Wednesday, May 6, 2009

Just say no to ID cards

I can scarcely believe the latest headline on the BBC website.

The country is going bust - whoever wins the General Election next year is going to be facing the worst crisis in public finances since, well since the last time there was a Labour government, thanks to Gordon Browns reckless borrow and spend policies of the last decade. Yet despite all this, they are still going ahead with plans for ID cards that will cost us all an estimated £5 billion pounds. From the BBC article:

At a series of meetings on Wednesday, Ms Smith will say post offices and pharmacies can play an important role in the success of the ID scheme, allowing people to give their fingerprints and a face scan while "out doing the shopping"

Each card will cost £30 with a further £30 charge for collecting the data.

"ID cards will deliver real benefits to everyone, including increased protection against criminals, illegal immigrants and terrorists," the home secretary will say.

So lets get this straight, we will be expected to hand over £60, and our vital biometric information to the government, who will put it all in one place, a one stop shop for identity thieves.

From there it can be accessed by thousands or perhaps hundreds of thousands of government officials, from the same government that has a track record of catastrophic losses of personal data.

Having done this, the Government will then setup systems to protect national security that assumes the data on this database is always correct, and so foolproof that it will never be lost and cloned by anyone, such that when checking your identity, a simple match between your biometric information and that on the database record will be enough to confirm it is you. Even though your identity is actually only really defined by a vast and complex array of information starting with your genetic makeup, moulded by your experiences in life to date, and corroborated only by your whole current life circumstances and network of personal relationships.

As if this wasn't bad enough, by telling everyone the system is a foolproof way of determining someone's identity, either every organisation imaginable will have a live link to the database, or many people will accept a little bit of plastic saying 'ID card' as a foolproof way of assessing your identity. And this assessment may determine your right to access Government services that you have already paid for (several times over in the case of most full time employees not on means tested benefits).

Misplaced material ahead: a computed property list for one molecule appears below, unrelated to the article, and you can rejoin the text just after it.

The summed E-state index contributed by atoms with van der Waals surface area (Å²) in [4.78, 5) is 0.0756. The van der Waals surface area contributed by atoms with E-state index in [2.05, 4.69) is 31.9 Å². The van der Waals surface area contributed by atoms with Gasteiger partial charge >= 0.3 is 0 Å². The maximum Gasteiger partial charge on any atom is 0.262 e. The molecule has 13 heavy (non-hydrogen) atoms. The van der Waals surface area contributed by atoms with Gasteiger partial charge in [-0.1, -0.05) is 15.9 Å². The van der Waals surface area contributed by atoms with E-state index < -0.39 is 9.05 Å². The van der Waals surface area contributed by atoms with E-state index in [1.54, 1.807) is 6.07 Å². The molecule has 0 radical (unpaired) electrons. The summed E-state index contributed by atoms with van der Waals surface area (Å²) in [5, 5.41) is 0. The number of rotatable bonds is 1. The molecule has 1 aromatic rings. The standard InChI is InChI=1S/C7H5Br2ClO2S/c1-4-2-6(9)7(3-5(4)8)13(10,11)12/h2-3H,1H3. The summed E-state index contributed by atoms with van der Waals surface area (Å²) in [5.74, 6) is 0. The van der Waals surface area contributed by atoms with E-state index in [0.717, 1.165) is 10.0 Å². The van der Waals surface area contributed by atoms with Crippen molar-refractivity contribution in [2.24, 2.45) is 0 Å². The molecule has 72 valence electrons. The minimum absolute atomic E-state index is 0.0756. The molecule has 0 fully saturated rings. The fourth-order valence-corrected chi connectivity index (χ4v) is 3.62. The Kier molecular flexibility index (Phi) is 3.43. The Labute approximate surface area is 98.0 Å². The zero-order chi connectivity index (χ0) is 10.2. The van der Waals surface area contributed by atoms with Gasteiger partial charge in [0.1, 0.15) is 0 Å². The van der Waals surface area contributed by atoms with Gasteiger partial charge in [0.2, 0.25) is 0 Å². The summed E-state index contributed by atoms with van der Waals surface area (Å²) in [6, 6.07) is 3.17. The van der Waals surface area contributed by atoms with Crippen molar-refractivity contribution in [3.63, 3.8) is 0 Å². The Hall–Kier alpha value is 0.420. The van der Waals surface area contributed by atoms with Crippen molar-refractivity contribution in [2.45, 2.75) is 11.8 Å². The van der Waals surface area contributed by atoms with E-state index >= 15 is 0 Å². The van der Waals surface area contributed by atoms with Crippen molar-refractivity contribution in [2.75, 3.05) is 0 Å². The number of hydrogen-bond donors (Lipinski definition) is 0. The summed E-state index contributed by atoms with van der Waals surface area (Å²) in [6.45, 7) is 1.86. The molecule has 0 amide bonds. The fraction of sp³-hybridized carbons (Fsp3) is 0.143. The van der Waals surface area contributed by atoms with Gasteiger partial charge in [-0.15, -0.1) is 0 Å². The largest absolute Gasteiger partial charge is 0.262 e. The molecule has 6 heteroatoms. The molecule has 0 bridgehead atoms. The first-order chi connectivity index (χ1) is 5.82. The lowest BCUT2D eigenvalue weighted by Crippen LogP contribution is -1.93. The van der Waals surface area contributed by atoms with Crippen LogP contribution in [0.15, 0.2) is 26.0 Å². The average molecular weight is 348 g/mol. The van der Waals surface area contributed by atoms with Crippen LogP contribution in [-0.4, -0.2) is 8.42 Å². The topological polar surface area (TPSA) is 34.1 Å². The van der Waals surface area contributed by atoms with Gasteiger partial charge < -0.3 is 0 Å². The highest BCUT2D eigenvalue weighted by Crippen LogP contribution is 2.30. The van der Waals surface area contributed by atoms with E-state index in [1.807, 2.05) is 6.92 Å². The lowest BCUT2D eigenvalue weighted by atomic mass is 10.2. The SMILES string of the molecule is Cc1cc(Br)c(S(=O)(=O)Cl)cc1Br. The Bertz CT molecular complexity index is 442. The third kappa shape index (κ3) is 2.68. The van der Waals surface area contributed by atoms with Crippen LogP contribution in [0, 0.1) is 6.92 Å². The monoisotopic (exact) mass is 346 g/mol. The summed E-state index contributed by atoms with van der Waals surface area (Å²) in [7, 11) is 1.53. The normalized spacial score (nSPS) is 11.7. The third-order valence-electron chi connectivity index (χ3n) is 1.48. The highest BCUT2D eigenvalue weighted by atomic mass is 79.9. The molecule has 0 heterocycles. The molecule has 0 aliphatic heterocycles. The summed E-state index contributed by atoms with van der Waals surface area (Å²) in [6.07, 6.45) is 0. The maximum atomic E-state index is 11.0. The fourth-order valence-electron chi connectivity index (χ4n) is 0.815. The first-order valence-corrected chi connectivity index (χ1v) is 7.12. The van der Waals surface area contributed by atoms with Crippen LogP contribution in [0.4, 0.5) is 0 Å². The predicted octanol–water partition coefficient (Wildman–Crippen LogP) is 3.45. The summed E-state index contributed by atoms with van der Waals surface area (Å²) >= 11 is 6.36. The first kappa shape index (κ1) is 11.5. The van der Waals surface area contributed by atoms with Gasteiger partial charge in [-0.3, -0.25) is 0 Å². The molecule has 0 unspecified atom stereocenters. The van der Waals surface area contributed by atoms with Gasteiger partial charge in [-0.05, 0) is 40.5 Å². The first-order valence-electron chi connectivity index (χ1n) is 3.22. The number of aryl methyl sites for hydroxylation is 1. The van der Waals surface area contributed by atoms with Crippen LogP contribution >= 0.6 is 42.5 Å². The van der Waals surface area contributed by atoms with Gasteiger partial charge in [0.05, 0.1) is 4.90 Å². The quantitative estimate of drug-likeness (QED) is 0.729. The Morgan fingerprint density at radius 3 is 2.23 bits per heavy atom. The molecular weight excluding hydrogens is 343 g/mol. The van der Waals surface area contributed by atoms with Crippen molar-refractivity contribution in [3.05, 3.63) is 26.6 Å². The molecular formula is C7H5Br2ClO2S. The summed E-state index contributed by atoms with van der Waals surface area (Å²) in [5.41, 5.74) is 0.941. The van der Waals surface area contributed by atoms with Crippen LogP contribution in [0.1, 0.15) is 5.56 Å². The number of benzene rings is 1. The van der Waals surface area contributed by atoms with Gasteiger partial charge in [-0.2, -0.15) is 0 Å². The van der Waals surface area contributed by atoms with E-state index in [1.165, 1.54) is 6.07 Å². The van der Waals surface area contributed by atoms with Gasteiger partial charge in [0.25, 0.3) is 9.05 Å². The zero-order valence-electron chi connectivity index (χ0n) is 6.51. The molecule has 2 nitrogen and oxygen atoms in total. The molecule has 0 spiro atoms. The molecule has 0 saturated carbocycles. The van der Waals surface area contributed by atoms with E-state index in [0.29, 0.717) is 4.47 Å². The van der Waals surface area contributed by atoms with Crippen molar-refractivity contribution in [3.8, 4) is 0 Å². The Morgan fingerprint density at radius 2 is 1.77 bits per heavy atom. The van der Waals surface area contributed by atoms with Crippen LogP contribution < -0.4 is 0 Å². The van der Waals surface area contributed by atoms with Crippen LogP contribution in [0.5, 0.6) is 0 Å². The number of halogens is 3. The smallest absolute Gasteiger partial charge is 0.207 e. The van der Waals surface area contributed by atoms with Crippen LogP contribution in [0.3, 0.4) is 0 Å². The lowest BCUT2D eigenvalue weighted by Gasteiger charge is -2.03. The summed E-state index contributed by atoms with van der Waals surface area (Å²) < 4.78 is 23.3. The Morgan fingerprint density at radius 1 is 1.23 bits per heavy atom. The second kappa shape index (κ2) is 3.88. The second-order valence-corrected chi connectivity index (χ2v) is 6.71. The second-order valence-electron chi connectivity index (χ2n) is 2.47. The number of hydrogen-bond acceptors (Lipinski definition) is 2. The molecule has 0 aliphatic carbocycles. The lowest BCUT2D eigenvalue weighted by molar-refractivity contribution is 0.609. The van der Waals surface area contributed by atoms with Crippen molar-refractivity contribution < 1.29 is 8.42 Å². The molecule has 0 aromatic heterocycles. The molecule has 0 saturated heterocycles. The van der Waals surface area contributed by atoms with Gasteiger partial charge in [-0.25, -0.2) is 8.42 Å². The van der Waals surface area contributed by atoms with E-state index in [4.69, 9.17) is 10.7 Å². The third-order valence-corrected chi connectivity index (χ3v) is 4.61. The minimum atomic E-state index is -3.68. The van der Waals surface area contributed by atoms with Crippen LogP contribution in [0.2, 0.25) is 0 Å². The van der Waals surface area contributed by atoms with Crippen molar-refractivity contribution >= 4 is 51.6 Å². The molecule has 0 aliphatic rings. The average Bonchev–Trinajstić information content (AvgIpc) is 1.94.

And then the Government tells you that this system in some way protects or even benefits you.

You couldn't make up - the fact is the ID database will never be completely secure, it will always lose data, and it will always be possible to create fake records. And when that happens, innocent people will be denied access to services that are rightfully theirs, and the mad, bad or dangerous will be able to prove they are anyone they want to be, and use that information to convince the gullible (or even the sceptical) and allow them to do very damaging things.

So I say to the Labour Government, no, you will never have my biometric information - it is none of you business, and I will be a lot less safe if you take it and misuse it as you plan to do with the ID cards scheme.

There is a local politics angle - Labour's candidate in Coleridge on June 4th is also their parliamentary candidate in South Cambridgeshire, and he has a track record of defending the Government's record to the hilt - he recently spoke at a public meeting in support of Labour's lamentable record on civil liberties. When it comes to who will be co-operating locally with Labours planned ID cards scheme, as our local authorities will doubtless be called on to do in the near future, the Coleridge Labour candidate and Conservative candidate in are likely to be poles apart.

1 comment:

Andrew Bower said...

I think the apt comment there was "You couldn't make it up!"

I should add that I'm glad to say the county council passed a motion opposing ID cards last year.